What does int() mean?


Hello, there~

I have questions regarding this:

Create a function called middle_element that has one parameter named lst .

If there are an odd number of elements in lst , the function should return the middle element. If there are an even number of elements, the function should return the average of the middle two elements.

The answer is

def middle_element(lst):
  if len(lst) % 2 == 0:
    sum = lst[int(len(lst)/2)] + lst[int(len(lst)/2) - 1]
    return sum / 2
    return lst[int(len(lst)/2)]

print(middle_element([5, 2, -10, -4, 4, 5]))

I have 3 questions:

  1. What does int() mean in this code?

  2. How does lst[int(len(lst)/2)] indicate the middle element?

  3. lst[int(len(lst)/2) - 1] what does - 1 indicate in this code?

Thank you for your assistance!

The built-in int() is a way of creating a new integer object from its inputs. For the given example it just creates an integer from what would otherwise be a float. You can check the details here- https://docs.python.org/3/library/functions.html#int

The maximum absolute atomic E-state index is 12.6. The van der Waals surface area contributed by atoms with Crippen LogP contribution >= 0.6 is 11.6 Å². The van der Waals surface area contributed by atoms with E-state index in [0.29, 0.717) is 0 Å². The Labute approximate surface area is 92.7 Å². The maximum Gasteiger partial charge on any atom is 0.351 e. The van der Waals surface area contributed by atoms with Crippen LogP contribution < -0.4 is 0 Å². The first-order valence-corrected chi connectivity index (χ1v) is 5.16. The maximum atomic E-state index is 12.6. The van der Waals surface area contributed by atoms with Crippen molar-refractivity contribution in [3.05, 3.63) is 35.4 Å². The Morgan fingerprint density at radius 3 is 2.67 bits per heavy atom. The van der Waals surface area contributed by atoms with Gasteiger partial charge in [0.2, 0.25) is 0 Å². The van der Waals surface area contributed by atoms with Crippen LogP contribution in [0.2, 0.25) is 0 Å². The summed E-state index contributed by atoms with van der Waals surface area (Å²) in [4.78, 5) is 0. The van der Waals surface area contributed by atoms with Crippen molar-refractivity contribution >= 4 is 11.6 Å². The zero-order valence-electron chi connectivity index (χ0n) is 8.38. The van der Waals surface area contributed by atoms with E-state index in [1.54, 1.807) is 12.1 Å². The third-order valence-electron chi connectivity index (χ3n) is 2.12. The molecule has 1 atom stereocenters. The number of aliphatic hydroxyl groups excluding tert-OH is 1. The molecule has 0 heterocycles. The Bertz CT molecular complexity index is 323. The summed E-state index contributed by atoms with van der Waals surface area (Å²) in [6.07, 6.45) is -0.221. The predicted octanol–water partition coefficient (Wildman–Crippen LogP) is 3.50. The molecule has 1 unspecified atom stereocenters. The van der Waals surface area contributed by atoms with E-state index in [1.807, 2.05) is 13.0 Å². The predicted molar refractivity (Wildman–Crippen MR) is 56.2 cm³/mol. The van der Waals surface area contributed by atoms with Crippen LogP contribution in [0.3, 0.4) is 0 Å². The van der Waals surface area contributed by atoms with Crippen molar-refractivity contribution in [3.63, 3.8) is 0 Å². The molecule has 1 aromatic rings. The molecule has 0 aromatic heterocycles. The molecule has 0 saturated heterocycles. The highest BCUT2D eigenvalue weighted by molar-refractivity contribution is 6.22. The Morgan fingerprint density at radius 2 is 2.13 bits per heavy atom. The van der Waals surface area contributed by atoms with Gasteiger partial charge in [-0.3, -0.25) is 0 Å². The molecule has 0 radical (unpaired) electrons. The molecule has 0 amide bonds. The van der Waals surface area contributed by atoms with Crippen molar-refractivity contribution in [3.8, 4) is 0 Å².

If len(lst) defines the length of the list then what would half of this value indicate? Using lst[idx] is a way of returning the reference of a specific index in the list lst. Since indices are integer values can you see why int is used? What happens for odd/even numbers in this case?

Once you have the statement above worked out the -1 is straightforward math which subtracts 1 from the results of the len(lst) expression. Can you work out why this necessary?

Personally I’d encourage the use of floor division // as opposed to calculating a float and then creating an integer from it. There’s also a lot of repeated function calls and such in this code and it could be simplified by evalulating it once and maintaining a reference to it-

half_lst_len = len(lst) // 2  # perhaps with a better name